PARIS — A decade-long experiment using a human-like mannequin to assess radiation absorption inside and outside the international space station has concluded that the human body is much better at protecting astronaut internal organs than previously thought.

The experiments, which used U.S. technology monitored by U.S., Russian, Japanese and European teams, conclude that previous radiation-intake measures, mainly dosimeters worn by astronauts in their pockets or on their chests, overstate the radiation exposure to internal organs.

For an astronaut working inside the space station, the overestimate was about 15 percent — a fairly close correlation given that the station’s exterior shell provides much of the protection needed.

But for astronauts working outside the station, the radiation absorption measured was substantially less than what had been registered by the personal dosimeters worn by astronauts.

“Measurements of a personal dosimeter dramatically overstate the exposure of an astronaut, in the worst case by a factor of three,” according to a summary of the results by a Euro-Russian team. “[I]n an outside exposure the self-shielding of the human body is very effective. … [T]he effective dose equivalent is less than 30 percent higher than in an inside exposure.”

The results were published

recently in Radiation and Environmental Biophysics, published by Springer Group.

“The result is important for planning long-term missions: It means that you can fly farther and fly longer,” Vyacheslav Shurshakov of the Russian Academy of Sciences’ Institute of Biomedical Problems said in an Oct. 21 statement.

Shurshakov cautioned that the results should not be used to minimize the risk to astronauts on long-term missions beyond Earth orbit, such as to Mars. “Even with these data, possible radiation doses for travelers to Mars is still too high … which creates an unnecessarily high risk of cancer. Experts have to look for ways to reduce the radiation dose or reduce the period of the flight.”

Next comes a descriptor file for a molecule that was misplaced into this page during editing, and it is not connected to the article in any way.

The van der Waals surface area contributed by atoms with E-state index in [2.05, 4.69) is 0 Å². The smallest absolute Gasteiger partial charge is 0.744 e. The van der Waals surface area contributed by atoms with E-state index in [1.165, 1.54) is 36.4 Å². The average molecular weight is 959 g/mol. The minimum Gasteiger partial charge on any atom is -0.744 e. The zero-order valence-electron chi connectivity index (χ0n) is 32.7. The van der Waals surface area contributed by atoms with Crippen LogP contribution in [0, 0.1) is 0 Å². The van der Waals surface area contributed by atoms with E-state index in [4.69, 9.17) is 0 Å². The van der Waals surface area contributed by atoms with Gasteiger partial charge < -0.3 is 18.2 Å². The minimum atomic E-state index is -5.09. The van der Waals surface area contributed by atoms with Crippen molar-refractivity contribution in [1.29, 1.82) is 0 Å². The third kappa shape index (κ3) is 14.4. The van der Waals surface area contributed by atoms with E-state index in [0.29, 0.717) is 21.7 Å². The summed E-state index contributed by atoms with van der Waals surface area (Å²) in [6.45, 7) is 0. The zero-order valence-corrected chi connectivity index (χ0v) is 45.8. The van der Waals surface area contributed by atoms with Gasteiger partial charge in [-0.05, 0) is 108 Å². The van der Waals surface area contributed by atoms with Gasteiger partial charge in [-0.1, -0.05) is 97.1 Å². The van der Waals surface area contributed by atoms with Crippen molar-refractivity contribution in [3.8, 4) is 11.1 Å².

Orbiting at about 400 kilometers in altitude and inclined 51.6 degrees relative to the equator, the space station is subject to radiation levels that have been estimated at 100 times the exposure at sea level.

The experiments, called Matroshka, used a Rando mannequin provided by The Phantom Laboratory of Salem, New York. Rando is a human-skeleton torso padded with polyurethane to simulate soft human tissue and muscles. Other materials said to be “radiologically equivalent” to human organs were used for the lungs, brain, thyroid, pancreas, liver, colon, testicles and other organs.

The 84-centimeter-high, 40-centimeter-wide and 22-centimeter-deep Rando was crisscrossed with 1,634 detectors. Rando comes in male and female versions; the one used was male.

The Mastroshka facility was designed for the 20-nation European Space Agency by the German Aerospace Center, DLR. The Rando mannequin was placed outside the station for a year, to simulate radiation exposure by an astronaut performing an extravehicular activity. During its time outside, it was inside an airtight, carbon-fiber container built to approximate the radiation absorption of an astronaut’s spacesuit.

A similar experiment had been used in the U.S. space shuttle in 1989 but it was never placed outside the shuttle.

Peter B. de Selding was the Paris bureau chief for SpaceNews.